If you haven't heard poetry slam before, stop reading this review and watch the trailer for this film. Now that you've got a taste, how could you not want to see this film? These kids are some of the brightest, competing against hundreds of other equally bright kids. And this documentary only chronicles the Louder than a Bomb poetry slam in Chicago. Think about how many kids like these are in the rest of the country. It gives you hope.

Directors Greg Jacobs and Jon Siskel (nephew of Gene Siskel) followed a selection of competitors over the 2007-08 season. We watch as they prepare for the slam. We see their home lives, some are good and others have their challenges. We watch as they start in the quarterfinals and root for their success. But soon the competition becomes secondary to the human stories.

Blogs Blu-ray: THE ILLUSIONIST (2010)

Sony isn't new to conjuring up magical transfers to Blu-ray and THE ILLUSIONIST is no exception. This 1080p presentation exquisitely captures Sylvain Chomet's moody animated ode to French comedian extraordinare Jacques Tati. The flawless visual dimension of this title gives the animation added depth and nuance. For instance, the fog and smoke effects come off natural, not smudges moving across the screen. The digital color palette, while muted, is crisp and clean. One can see the lines of the original hand-drawn artwork clearly. I found no digital anomalies at all in the release. It's pretty much perfect.

Blogs Blu-ray: THE ILLUSIONIST (2010)

Read my review of THE ILLUSIONIST

Sony isn't new to conjuring up magical transfers to Blu-ray and THE ILLUSIONIST is no exception. This 1080p presentation exquisitely captures Sylvain Chomet's moody animated ode to French comedian extraordinaire Jacques Tati. The flawless visual dimension of this title gives the animation added depth and nuance. For instance, the fog and smoke effects come off natural, not smudges moving across the screen. The digital color palette, while muted, is crisp and clean. One can see the lines of the original hand-drawn artwork clearly. I found no digital anomalies at all in the release. It's pretty much perfect.

Blogs FOUR LIONS (2010) (***)

Four British jihadists plot a suicide bombing. These men are true believers. They make video memorials. They stockpile bomb-making materials. Their plot is to maximize causalities and ensure the recruitment of other Muslims to their cause. Did I mention this was a comedy?

Omar (Riz Ahmed, CENTURION) is the de facto leader of the terrorist cell only because he's the least imbecilic. Barry (Nigel Lindsay, TV's ROME) is an Islamic convert, who overcompensates for being the only white man in the group by being ultra jihadist. Waj (Kayvan Novak, SYRIANA) and Faisal (Adeel Akhtar, TRAITOR) would make a great duo for a remake of DUMB AND DUMBER. Omar and Waj are best friends and they decide to get some training in Pakistan, which makes Barry jealous, so he recruits the young troublemaker Hassan (Arsher Ali). The training goes poorly, so when Omar returns to Britain he's determined to make amends for his mistakes.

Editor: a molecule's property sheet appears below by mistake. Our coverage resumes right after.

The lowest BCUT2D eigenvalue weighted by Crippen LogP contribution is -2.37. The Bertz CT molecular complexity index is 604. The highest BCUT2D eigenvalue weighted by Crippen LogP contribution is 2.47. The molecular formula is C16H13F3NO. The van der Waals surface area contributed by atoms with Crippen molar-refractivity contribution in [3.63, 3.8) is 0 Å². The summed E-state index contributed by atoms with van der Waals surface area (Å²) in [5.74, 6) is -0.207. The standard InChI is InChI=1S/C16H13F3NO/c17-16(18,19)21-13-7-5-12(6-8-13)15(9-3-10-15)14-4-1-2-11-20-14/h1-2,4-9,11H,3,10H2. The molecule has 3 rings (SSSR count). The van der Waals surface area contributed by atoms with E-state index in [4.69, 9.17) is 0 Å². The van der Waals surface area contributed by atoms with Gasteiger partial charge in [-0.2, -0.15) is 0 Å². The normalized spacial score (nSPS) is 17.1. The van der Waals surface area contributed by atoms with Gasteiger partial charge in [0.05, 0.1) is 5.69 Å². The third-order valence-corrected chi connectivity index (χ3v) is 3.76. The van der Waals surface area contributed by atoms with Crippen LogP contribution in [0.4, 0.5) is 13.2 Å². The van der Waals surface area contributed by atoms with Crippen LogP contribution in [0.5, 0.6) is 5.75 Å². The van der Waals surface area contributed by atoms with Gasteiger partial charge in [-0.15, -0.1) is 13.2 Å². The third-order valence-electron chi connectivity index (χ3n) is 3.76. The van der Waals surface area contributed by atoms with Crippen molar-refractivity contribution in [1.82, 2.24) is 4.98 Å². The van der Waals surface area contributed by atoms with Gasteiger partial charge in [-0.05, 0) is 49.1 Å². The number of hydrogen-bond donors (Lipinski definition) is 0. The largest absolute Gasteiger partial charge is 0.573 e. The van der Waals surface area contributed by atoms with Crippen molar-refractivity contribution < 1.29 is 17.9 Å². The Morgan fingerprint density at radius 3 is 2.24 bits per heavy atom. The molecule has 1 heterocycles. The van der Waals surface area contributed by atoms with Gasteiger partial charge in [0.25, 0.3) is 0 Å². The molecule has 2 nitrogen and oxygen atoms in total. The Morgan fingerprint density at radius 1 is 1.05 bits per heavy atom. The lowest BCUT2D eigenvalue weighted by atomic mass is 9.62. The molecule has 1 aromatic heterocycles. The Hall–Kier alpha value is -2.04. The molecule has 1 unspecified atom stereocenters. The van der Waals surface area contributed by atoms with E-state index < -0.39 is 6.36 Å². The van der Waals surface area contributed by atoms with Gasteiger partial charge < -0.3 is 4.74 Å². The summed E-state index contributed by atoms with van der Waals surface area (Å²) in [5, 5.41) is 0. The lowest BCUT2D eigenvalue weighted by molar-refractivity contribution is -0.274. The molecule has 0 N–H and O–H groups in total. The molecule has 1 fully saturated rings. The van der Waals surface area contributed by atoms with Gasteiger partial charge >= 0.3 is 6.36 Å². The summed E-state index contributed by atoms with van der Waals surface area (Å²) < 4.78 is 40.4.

Blogs MADE IN DAGENHAM (2010) (***1/2)

Rita O'Grady wasn't looking to become a leader of the equal pay for women movement. In director Nigel Cole's film, she is presented as a strong woman who found herself thrust into a leadership role because there was no one else. Many will be reminded of NORMA RAE and DAGENHAM star Sally Hawkins gives a performance equal to Oscar winner Sally Fields.

Hawkins plays O'Grady, a seamstress at the Dagenham Ford Motor Company plant. She is part of the team that hand sews the seat upholstery. The 100 plus women who work at the planet get paid less than the male skilled laborers. Ford doesn't consider them skilled. So the women go on strike for themselves. Their union reluctantly supports them, but the company will not budge. If they give these women equal pay they'll have to do it everywhere.

Blogs A NIGHTMARE ON ELM STREET (2010) (*1/2)

Exec #1: Hey lets remake an iconic ‘80s horror movie. Exec #2: Sounds great, kids these days don’t want anything new; they just want to see the same story with more blood and shock. Exec #3: You’re right… and this way we really don’t need to hire screenwriters. Exec #4: We can just string all the best kills from the other films together with CG. Exec #5: Yeah, kids like CG. Exec #6: What’s for lunch?

That’s what you get in this pitiful excuse for a horror film. The story throws us right into a “creepy” dream with no character development. The first half of the film proceeds to be one kid falling into a dream where Freddy Krueger (Jackie Earle Haley, LITTLE CHILDREN) kills them. It literally goes from killing the first victim (Kellan Lutz, TWILIGHT series) to the blonde girl (Katie Cassidy, TAKEN) to her ex-boyfriend (Thomas Dekker, THE SARAH CONNOR CHRONICLES) before we even get to know the main character other than she’s a loner waitress (Rooney Mara, THE SOCIAL NETWORK).

Blogs MARWENCOL (2010) (****)

On April 8, 2000, Mark Hogancamp was in a bar, which was a common occurrence for him at the time. He says the wrong thing to a group of young men. They follow him outside and beat him in the head savagely. When he comes out of a coma, he remembers nothing of his old life. So in an effort to make sense of the new world he has been thrust into, he creates his own world in his backyard using 1/6th scale World War II soldiers and Barbies.